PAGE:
cacti) take them out before you start. Getting fine sawdust off those tiny
prickles is impossible.
If there's a woman in your life don't forget to keep all doors shut and
preferably blocked. Wear a mask yourself. Don't leave the room in your dusty
I'm not particularly house-proud but I'll never forget the wood dust
everywhere when Spouse did our dining room while I was at the theatre and
not there to shout at - er advise - him.
Remove *all* furniture including the skirting and picture rail if possible.
Seal round the door with parcel tape including the keyhole.
If you have a back-boiler turn that off and seal similarly.
Shave head, and wrap body in clingfilm from navel to knees. There are
places you really, really don't want sawdust and it's probably worse for
Access and egress via the window from outside, not via the rest of the
I don't think I did any "surprises" that bad even as a child.
I have a large fan, a nice stainless steel 24" floor standing one, that on
'high' really makes a significant wind.
Cut a fan-sized hole in sheet of something, and attach it to an opened
For me, this really worked very well.
With windows elsewhere in the house open, and the doors shut normally,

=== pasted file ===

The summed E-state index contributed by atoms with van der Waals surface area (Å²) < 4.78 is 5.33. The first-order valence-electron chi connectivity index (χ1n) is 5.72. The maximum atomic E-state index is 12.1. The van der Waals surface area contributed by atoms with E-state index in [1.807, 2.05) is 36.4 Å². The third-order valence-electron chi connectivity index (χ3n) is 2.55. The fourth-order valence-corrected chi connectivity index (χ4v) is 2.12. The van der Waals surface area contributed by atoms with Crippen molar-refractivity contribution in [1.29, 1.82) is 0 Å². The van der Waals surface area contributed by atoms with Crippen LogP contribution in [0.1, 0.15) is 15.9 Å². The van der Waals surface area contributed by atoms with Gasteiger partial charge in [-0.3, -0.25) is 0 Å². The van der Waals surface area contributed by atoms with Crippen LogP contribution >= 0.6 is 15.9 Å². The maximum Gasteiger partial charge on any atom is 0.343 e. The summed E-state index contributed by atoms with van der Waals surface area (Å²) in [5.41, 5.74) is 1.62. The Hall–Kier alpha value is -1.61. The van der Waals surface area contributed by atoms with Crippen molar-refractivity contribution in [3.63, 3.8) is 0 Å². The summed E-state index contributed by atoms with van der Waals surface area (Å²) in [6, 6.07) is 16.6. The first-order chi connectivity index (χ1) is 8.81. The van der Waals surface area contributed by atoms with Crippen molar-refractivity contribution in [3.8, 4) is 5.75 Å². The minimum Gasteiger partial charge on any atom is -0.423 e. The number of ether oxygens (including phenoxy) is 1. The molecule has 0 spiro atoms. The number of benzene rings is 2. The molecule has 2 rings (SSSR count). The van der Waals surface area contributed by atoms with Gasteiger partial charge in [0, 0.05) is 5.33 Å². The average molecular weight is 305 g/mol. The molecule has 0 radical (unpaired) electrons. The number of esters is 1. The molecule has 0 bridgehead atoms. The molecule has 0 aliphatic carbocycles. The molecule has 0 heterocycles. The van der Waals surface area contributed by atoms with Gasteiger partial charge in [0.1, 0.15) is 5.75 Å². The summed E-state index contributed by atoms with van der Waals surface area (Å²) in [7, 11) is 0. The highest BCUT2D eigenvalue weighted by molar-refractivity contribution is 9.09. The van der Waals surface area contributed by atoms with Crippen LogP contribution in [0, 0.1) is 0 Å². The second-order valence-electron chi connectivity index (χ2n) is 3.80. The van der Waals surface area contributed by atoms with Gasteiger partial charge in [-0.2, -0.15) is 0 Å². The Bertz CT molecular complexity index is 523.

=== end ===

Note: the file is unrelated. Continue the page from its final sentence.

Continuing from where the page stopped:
there is a really decent negative pressure inside the room when the fan
Personally, I don't use breathing masks.
I use 1*3m of hosepipe, connected to a Y adaptor, connected to 2*10m of
Stick this in mouth, breath in through it, and out through nose.
The cling film suggestion is silly.
I use a large binbag.
Put earplugs in.
Put binbag on.
Put shielded goggles (the ones with silicone rubber all the way round)
on over the binbag.
Put ear defenders on.
Put hosepipe into mouth.
Put rubber band round your throat.
The fan spins down much faster than it once did, now I've been using it
to extract brick dust...
When you are finished for a while, beat yourself around the head to
dislodge any dust, in front of the extractor fan, then wait for the dust
to clear, and disrobe, shaking all clothes.
(this is not a good idea if the fan would blow the dust where it would
be a hazard.
ha, no, its not often domestic floors are like that. Sanding is good